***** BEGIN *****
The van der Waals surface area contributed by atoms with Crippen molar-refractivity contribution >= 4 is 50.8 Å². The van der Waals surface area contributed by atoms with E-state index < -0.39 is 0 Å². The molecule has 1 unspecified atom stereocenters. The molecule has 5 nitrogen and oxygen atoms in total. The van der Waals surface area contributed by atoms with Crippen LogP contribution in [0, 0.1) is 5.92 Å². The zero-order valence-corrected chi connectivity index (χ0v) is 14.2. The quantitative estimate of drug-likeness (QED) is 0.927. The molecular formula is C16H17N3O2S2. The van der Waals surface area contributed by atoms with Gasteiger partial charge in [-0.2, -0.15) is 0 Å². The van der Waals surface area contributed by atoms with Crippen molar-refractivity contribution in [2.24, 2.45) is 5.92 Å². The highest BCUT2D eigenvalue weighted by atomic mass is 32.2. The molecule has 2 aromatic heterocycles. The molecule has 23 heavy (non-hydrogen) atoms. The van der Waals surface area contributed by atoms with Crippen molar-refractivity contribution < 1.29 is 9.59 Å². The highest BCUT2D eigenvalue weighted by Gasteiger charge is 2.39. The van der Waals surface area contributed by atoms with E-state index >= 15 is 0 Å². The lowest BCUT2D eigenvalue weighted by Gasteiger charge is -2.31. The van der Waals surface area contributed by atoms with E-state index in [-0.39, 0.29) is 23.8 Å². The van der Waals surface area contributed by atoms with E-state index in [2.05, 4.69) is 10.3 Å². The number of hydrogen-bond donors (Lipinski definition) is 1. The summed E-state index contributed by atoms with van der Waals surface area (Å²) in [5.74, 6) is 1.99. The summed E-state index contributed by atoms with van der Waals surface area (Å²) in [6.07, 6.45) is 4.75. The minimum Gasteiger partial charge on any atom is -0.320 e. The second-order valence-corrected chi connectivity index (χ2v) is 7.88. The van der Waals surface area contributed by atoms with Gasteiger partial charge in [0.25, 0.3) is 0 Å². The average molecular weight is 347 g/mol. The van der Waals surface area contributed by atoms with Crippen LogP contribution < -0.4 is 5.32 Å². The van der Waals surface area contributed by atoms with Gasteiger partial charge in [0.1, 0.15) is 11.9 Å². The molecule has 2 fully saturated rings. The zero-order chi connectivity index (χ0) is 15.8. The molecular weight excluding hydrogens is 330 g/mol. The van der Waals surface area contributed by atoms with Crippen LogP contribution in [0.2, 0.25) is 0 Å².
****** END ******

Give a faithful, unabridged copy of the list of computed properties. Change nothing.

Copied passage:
The van der Waals surface area contributed by atoms with Crippen molar-refractivity contribution >= 4 is 50.8 Å². The van der Waals surface area contributed by atoms with E-state index < -0.39 is 0 Å². The molecule has 1 unspecified atom stereocenters. The molecule has 5 nitrogen and oxygen atoms in total. The van der Waals surface area contributed by atoms with Crippen LogP contribution in [0, 0.1) is 5.92 Å². The zero-order valence-corrected chi connectivity index (χ0v) is 14.2. The quantitative estimate of drug-likeness (QED) is 0.927. The molecular formula is C16H17N3O2S2. The van der Waals surface area contributed by atoms with Gasteiger partial charge in [-0.2, -0.15) is 0 Å². The van der Waals surface area contributed by atoms with Crippen molar-refractivity contribution in [2.24, 2.45) is 5.92 Å². The highest BCUT2D eigenvalue weighted by atomic mass is 32.2. The molecule has 2 aromatic heterocycles. The molecule has 23 heavy (non-hydrogen) atoms. The van der Waals surface area contributed by atoms with Crippen molar-refractivity contribution < 1.29 is 9.59 Å². The highest BCUT2D eigenvalue weighted by Gasteiger charge is 2.39. The van der Waals surface area contributed by atoms with E-state index >= 15 is 0 Å². The lowest BCUT2D eigenvalue weighted by Gasteiger charge is -2.31. The van der Waals surface area contributed by atoms with E-state index in [-0.39, 0.29) is 23.8 Å². The van der Waals surface area contributed by atoms with E-state index in [2.05, 4.69) is 10.3 Å². The number of hydrogen-bond donors (Lipinski definition) is 1. The summed E-state index contributed by atoms with van der Waals surface area (Å²) in [5.74, 6) is 1.99. The summed E-state index contributed by atoms with van der Waals surface area (Å²) in [6.07, 6.45) is 4.75. The minimum Gasteiger partial charge on any atom is -0.320 e. The second-order valence-corrected chi connectivity index (χ2v) is 7.88. The van der Waals surface area contributed by atoms with Gasteiger partial charge in [0.25, 0.3) is 0 Å². The average molecular weight is 347 g/mol. The van der Waals surface area contributed by atoms with Crippen LogP contribution < -0.4 is 5.32 Å². The van der Waals surface area contributed by atoms with Gasteiger partial charge in [0.1, 0.15) is 11.9 Å². The molecule has 2 fully saturated rings. The zero-order chi connectivity index (χ0) is 15.8. The molecular weight excluding hydrogens is 330 g/mol. The van der Waals surface area contributed by atoms with Crippen LogP contribution in [0.2, 0.25) is 0 Å².